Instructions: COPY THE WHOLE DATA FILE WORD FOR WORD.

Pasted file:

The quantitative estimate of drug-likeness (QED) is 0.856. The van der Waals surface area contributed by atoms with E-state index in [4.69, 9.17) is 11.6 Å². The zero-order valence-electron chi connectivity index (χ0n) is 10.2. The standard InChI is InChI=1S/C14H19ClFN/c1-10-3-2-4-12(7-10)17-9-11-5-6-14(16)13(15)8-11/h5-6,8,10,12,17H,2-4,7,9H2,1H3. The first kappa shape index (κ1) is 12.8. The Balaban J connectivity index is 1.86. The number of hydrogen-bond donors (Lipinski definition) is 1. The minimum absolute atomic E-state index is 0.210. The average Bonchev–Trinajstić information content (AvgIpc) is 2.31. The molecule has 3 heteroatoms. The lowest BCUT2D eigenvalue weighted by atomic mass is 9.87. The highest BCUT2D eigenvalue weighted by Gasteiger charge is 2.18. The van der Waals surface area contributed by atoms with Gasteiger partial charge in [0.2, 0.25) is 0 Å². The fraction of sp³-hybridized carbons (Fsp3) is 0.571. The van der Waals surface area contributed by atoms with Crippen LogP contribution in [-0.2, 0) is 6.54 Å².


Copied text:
The quantitative estimate of drug-likeness (QED) is 0.856. The van der Waals surface area contributed by atoms with E-state index in [4.69, 9.17) is 11.6 Å². The zero-order valence-electron chi connectivity index (χ0n) is 10.2. The standard InChI is InChI=1S/C14H19ClFN/c1-10-3-2-4-12(7-10)17-9-11-5-6-14(16)13(15)8-11/h5-6,8,10,12,17H,2-4,7,9H2,1H3. The first kappa shape index (κ1) is 12.8. The Balaban J connectivity index is 1.86. The number of hydrogen-bond donors (Lipinski definition) is 1. The minimum absolute atomic E-state index is 0.210. The average Bonchev–Trinajstić information content (AvgIpc) is 2.31. The molecule has 3 heteroatoms. The lowest BCUT2D eigenvalue weighted by atomic mass is 9.87. The highest BCUT2D eigenvalue weighted by Gasteiger charge is 2.18. The van der Waals surface area contributed by atoms with Gasteiger partial charge in [0.2, 0.25) is 0 Å². The fraction of sp³-hybridized carbons (Fsp3) is 0.571. The van der Waals surface area contributed by atoms with Crippen LogP contribution in [-0.2, 0) is 6.54 Å².